But I’m concerned about a slow, more insidious impact the media can have on our children’s developing minds. The sexualized imagery targeted to children is not harmless, funny or precocious. While some of it may indeed go over their heads, even very young children pick up messages about the exaggerated and ritualized power of sexuality for girls and boys, well before they are able to understand the consequences of their words and actions. These depictions tend to confuse and frighten children and pre-teens, who do not yet have the maturity to handle them. They also tend to promote very rigid definitions of femininity, in which girls are judged by how “hot” they are, and boys are socialized into a masculinity that is both insensitive and macho.
Moreover, specifically choosing songs, shows or films that feature inappropriate content (as with this talent show) or even just permitting this exposure gives kids the implicit message that we approve of them.
I’m certainly no Tipper Gore, seeking to ban and restrict forms of artistic expression, but I think we need more conversations about sexuality, starting within the family. Regular, matter-of-fact discussions with children about the sexual content they see in the media are vital. Initiate questions or comments when you see a billboard or hear a song that pushes your limits. Ask your kids what they think they are hearing or seeing. How does it make them feel?
Explain your values and attitudes in language your kids will understand. Instead of just saying something is “inappropriate,” tell them why you feel that way. Maybe you don’t like the way it portrays women as pretty things instead of people with their own likes and dislikes, or makes boys feel like they have to just be tough all the time. Perhaps you disagree with the casual references to drugs. Be clear and specific, and be ready to answer all their questions honestly (and in age-appropriate ways), even if they make you feel uncomfortable.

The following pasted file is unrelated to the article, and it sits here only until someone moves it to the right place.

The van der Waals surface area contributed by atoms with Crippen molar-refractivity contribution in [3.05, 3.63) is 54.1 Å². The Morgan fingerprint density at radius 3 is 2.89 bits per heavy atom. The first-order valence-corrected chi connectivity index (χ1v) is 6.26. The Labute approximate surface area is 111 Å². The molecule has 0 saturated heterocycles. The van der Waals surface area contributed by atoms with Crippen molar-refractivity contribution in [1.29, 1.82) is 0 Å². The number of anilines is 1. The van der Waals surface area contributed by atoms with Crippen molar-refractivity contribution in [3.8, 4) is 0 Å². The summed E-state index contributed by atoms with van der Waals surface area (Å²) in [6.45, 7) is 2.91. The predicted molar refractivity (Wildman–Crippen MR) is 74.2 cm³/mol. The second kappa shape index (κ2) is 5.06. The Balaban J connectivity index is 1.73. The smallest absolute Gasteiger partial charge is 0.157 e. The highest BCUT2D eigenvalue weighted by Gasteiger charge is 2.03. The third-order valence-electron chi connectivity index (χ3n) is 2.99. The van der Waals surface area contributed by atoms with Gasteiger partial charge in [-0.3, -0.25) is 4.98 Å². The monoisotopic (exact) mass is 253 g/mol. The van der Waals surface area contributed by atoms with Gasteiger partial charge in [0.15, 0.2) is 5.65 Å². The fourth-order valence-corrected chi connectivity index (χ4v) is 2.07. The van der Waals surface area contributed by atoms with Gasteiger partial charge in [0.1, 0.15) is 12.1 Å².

Having raised the issue with the camp staff, I felt I’d done what I could for that particular situation. We attended the show without making any more fuss. And during the show, when my little girl winked at me during the “la la la” part of the song, I felt better that at least she understood why I didn’t like it.
Some books on this topic
So Sexy, So Soon: The New Sexualized Childhood and What Parents Can Do to Protect Their Kids. By Diane E. Levin Ph.D. and Jean Kilbourne Ed.D.
The Lolita Effect: The Media Sexualization of Young Girls and What We Can Do About It, by M. Gigi Durham, Ph.D.
YWCA addresses sexuality in media
The Montreal YWCA offers several resources for families concerned about sexual images targetted towards young girls. Parents can download a guide (or watch an animated version online) that offers ideas and suggestions for having discussions with preteen and teen girls about issues such as provocative clothing, body image, sexuality and more. Visit www.ydesfemmesmtl.org and click on the section “Youth and sexualization project.”
The YWCA also works in collaboration with the National Film Board of Canada to encourage people to view the movie Sexy Inc., a documentary by local filmmaker Sophie Bissonnette about the hypersexualization of our culture. The movie (geared towards adults) can be viewed online at www.nfb.ca.
Bissonnette has also directed a new film entitled “Staying Real: Teens Confront Sexual Stereotypes,” which will be released this fall by the NFB. Previews of the documentary are available on the YWCA website.